I constantly ask myself: “Is this at least $10 worth of fun?”
That seems to be the limit. Any more than that and it just doesn’t seem quite worth it.
1. Let’s Go To The Motherfu*kin’ Movies
My best friend got $50 from her parents for her birthday, which was a lot of money, especially for a fifth grader. It was the most money I’d ever seen a kid our age have. It was more money than I’d ever had.
“Shouldn’t’ you save some?” I kept asking.
“Why? We’re already here,” she kept saying back. Here was a movie theatre attached to the mall where we’d already spent a good portion of that $50 on junk food and other things I can’t even remember what.
We saw an animated film that was a bit young for us, but which was the only thing playing at the time. It had odd musical numbers that ultimately proved memorable only because they were slightly less worse than the film itself.
Movie tickets back then were under $10.
The next week and we were broke again, and would remain that way for weeks to come. For weeks on end.
It was almost worth it.
Anyway, it was the best we could do. It was everything that we, between us, could have done.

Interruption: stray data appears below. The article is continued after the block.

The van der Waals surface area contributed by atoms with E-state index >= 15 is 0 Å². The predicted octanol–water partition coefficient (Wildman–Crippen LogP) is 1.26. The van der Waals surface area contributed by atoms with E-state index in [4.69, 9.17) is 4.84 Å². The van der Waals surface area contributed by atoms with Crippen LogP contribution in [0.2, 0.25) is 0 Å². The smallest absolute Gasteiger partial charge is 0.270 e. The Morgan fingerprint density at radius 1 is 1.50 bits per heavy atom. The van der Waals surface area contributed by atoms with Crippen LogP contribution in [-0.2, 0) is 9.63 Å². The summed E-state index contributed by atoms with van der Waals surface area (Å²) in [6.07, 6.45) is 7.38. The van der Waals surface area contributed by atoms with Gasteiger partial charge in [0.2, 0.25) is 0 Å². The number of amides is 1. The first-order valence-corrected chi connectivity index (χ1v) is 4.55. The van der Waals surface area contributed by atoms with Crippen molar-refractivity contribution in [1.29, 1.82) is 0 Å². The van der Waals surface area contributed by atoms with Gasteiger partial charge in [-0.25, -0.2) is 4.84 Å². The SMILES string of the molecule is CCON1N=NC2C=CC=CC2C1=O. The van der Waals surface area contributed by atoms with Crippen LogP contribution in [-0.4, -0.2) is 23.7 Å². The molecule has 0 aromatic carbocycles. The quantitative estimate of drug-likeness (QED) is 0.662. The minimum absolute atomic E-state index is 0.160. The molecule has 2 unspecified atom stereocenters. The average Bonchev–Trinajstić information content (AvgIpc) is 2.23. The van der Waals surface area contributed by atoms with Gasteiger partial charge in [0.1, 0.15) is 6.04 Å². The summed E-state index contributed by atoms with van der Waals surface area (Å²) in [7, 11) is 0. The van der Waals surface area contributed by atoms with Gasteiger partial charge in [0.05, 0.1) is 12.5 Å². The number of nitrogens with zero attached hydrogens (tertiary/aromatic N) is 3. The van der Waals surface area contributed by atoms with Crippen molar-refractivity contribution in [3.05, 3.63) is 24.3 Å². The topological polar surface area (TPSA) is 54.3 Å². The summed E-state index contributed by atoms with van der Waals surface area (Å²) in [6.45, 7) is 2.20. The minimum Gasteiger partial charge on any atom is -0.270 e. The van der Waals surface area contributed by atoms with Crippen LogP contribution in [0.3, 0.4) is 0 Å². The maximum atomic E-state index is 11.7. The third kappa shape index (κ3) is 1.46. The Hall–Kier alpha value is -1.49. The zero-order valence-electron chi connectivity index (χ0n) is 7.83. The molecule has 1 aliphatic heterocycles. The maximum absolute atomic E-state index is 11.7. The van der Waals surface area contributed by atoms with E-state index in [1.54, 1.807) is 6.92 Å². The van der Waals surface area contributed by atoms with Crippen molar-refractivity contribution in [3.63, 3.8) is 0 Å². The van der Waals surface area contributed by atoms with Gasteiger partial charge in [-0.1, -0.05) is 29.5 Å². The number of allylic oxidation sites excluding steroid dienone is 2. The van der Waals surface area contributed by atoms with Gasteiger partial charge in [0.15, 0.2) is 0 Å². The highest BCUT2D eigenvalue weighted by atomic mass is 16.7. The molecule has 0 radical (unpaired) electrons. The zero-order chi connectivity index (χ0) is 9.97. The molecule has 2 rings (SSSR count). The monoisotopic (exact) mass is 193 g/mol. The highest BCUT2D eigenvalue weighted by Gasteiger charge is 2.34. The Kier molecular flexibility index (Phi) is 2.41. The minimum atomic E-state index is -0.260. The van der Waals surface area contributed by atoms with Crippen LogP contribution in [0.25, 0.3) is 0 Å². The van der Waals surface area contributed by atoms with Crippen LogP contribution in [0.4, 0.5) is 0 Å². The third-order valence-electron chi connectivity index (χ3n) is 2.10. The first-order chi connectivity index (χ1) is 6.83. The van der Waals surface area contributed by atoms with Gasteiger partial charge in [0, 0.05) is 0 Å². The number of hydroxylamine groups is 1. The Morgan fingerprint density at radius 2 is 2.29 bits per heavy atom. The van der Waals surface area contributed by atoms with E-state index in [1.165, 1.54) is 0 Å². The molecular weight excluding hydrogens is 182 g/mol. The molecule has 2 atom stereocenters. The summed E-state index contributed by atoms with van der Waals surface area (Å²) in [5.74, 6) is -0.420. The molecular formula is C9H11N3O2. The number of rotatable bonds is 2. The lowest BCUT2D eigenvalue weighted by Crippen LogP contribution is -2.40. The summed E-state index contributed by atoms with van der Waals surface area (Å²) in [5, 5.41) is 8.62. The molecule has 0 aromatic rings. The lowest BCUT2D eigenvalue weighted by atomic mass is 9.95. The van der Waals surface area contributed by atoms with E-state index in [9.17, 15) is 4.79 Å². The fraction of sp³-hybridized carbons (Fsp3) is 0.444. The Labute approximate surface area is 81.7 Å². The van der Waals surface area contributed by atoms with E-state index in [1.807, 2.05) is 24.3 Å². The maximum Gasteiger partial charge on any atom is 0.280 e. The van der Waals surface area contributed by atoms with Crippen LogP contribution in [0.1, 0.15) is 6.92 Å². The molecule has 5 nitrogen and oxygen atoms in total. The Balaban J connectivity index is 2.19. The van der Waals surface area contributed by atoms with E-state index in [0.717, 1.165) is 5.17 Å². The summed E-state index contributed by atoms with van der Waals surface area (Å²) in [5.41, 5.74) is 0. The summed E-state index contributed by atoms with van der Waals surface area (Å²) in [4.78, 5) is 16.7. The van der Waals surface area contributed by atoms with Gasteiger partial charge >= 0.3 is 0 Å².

2. Wholesale $50
My dad found $50 on the ground next to the wholesaler’s where we went to every two weeks to pick up vegetables for our small grocery.
“Don’t tell mom.” That was the first thing he said. “Let’s go for pho!” was the second.
We ordered pho dac biet, the special. It came with everything. Usually, we’d get fast food or something else, something cheaper, but a wholesale $50 is a wholesale $50.
“Here, you can have what’s left,” said my dad. He gave me the change from the bill. But the difference between what he gave me and the cost of the meal did not add up and I told him so, thinking perhaps we’d been shortchanged by the server.
“I took $5 for lottery tickets,” he said.
Was it a confession? To this day, I’m still not sure.
3. Don’t Go Chasing Waterfalls
Stephen and I once found a crisp $50 bill at the foot of a frozen waterfall during a hike in the snow. It shone red against the white of the forest floor; a beacon on a cold winter’s day. A sign, if there ever was one.
$50? Think of the possibilities. An easy $50, free and clear!
But. We were living a new life in a new city and were still in the process of settling in. Extra money therefore meant extra responsibility, or at least the sinking feeling that we should act extra responsibly with it.
We used the $50 to buy groceries. Also, toilet paper. The good kind.
No lie. It was everything.
Double ply, double happiness.